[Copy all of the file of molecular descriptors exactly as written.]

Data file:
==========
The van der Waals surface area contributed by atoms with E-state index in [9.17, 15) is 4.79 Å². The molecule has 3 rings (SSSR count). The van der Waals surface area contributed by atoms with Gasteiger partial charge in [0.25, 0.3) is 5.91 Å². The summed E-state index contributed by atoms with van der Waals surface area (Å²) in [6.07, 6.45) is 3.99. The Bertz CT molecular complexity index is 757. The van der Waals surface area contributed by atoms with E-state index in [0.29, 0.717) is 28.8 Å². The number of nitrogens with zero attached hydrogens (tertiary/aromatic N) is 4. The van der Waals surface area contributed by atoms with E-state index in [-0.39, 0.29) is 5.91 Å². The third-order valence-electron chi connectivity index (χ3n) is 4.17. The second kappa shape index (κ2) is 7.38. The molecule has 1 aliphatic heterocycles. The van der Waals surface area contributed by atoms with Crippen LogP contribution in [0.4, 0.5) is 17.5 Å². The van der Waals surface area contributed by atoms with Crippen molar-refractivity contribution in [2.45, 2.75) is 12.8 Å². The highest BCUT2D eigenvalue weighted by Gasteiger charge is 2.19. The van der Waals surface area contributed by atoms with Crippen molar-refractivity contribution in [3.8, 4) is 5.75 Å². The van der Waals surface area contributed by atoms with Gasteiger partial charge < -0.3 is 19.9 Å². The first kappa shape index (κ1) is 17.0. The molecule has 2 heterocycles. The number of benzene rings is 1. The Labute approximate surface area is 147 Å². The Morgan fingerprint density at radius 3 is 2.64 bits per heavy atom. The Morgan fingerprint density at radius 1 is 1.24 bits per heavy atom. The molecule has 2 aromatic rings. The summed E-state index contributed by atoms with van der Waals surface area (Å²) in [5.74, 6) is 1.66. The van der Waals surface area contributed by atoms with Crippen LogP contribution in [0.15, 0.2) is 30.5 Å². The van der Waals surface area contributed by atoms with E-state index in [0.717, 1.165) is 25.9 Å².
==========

The van der Waals surface area contributed by atoms with E-state index in [9.17, 15) is 4.79 Å². The molecule has 3 rings (SSSR count). The van der Waals surface area contributed by atoms with Gasteiger partial charge in [0.25, 0.3) is 5.91 Å². The summed E-state index contributed by atoms with van der Waals surface area (Å²) in [6.07, 6.45) is 3.99. The Bertz CT molecular complexity index is 757. The van der Waals surface area contributed by atoms with E-state index in [0.29, 0.717) is 28.8 Å². The number of nitrogens with zero attached hydrogens (tertiary/aromatic N) is 4. The van der Waals surface area contributed by atoms with E-state index in [-0.39, 0.29) is 5.91 Å². The third-order valence-electron chi connectivity index (χ3n) is 4.17. The second kappa shape index (κ2) is 7.38. The molecule has 1 aliphatic heterocycles. The van der Waals surface area contributed by atoms with Crippen LogP contribution in [0.4, 0.5) is 17.5 Å². The van der Waals surface area contributed by atoms with Crippen molar-refractivity contribution in [2.45, 2.75) is 12.8 Å². The highest BCUT2D eigenvalue weighted by Gasteiger charge is 2.19. The van der Waals surface area contributed by atoms with Crippen molar-refractivity contribution in [3.8, 4) is 5.75 Å². The van der Waals surface area contributed by atoms with Gasteiger partial charge < -0.3 is 19.9 Å². The first kappa shape index (κ1) is 17.0. The molecule has 2 heterocycles. The number of benzene rings is 1. The Labute approximate surface area is 147 Å². The Morgan fingerprint density at radius 3 is 2.64 bits per heavy atom. The Morgan fingerprint density at radius 1 is 1.24 bits per heavy atom. The molecule has 2 aromatic rings. The summed E-state index contributed by atoms with van der Waals surface area (Å²) in [5.74, 6) is 1.66. The van der Waals surface area contributed by atoms with Crippen LogP contribution in [0.15, 0.2) is 30.5 Å². The van der Waals surface area contributed by atoms with E-state index in [0.717, 1.165) is 25.9 Å².